2. Stephen Burnett to Lyman E. Johnson, April 15, 1838, Joseph Smith Letterbook (1837-43), 2:64-66, Joseph Smith Papers, LDS Church History Library, Salt Lake City, Utah; cited in Dan Vogel, ed., Early Mormon Documents, vol. 2 (Salt Lake City: Signature Books, 1998), 288-293.
3. In a letter to Josiah Fleming written on March 30, 1838, George A. Smith described the “unsettled” situation at Kirtland: “Last Sabbath a division arose among the Parrish party about the Book of Mormon; John F. Boyington, Warren Parrish, Luke S. Johnson, and others said it was nonsense. Martin Harris then bore testimony of its truth and said all would be damned if they rejected it. Cyrus Smalling, Joseph Coe and others declared his testimony was true. In this way a division arose to bringabout the above-mentioned debate and thus the enemies of truth are divided, while the Saints are growing in grace and in union and knowledge and increasing in number.” George A. Smith to Josiah Fleming, March 30, 1838, cited in “Journal History,” March 30, 1838; also cited in Vogel, Early Mormon Documents, 2:289.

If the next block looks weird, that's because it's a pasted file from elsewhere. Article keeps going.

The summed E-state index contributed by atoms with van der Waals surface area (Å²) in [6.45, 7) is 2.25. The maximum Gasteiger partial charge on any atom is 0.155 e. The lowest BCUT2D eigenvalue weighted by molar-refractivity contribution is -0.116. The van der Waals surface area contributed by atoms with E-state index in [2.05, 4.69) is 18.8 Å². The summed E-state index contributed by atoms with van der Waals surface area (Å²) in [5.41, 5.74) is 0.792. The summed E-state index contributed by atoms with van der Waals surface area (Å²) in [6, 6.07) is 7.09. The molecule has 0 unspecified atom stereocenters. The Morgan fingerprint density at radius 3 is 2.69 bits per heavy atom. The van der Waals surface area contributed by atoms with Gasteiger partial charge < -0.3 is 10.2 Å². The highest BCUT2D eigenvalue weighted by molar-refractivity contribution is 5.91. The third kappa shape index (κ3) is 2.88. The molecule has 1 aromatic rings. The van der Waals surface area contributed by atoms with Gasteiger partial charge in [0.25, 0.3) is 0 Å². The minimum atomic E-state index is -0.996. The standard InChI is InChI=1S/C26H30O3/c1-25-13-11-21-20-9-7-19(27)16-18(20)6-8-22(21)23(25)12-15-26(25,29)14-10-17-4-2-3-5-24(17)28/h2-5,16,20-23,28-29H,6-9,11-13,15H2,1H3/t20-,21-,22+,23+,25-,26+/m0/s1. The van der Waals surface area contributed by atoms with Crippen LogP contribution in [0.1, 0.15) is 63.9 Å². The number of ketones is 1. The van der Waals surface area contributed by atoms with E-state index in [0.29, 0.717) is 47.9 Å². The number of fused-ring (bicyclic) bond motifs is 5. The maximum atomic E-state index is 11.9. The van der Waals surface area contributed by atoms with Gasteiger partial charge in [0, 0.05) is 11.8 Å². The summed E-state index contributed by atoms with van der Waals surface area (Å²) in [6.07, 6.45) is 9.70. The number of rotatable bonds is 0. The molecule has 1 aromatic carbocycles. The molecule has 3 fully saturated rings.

4. According to Warren Parrish, who was present on the occasion, Martin Harris admitted that “he never saw the plates, from which the book [of Mormon] purports to have been translated, except in vision, and he further says that any man who says he has seen them in any other way is a liar, Joseph [Smith] not excepted;–see new edition, Book of Covenants, page 170 [LDS D&C 17], which agrees with Harris’s testimony.” See Evangelist [Carthage, Ohio] 6 [October 1, 1838]: 226, cited in Vogel, Early Mormon Documents, 2:289. Parrish’s report suggests that Burnett’s account is “highly interpretive,” and somewhat inaccurate. See R. L. Anderson, Investigating the Book of Mormon Witnesses. (Salt Lake City: Deseret Book Co., 1981),155.
5. According to Stephen Burnett’s letter to Lyman Johnson, Harris said that he had “hefted the plates repeatedly in a box with only a tablecloth or a handkerchief over them, but he never saw them only as he saw a city through a mountain” (Early Mormon Documents, 2:292). According to an interview with John A. Clark, Harris said that he saw the plates “with the eye of faith…just as distinctly as I see any thing around me,–though at the time they were covered over with a cloth.” See Martin Harris Interviews with John A. Clark, 1827 & 1828, cited in Vogel, Early Mormon Documents, 2:270.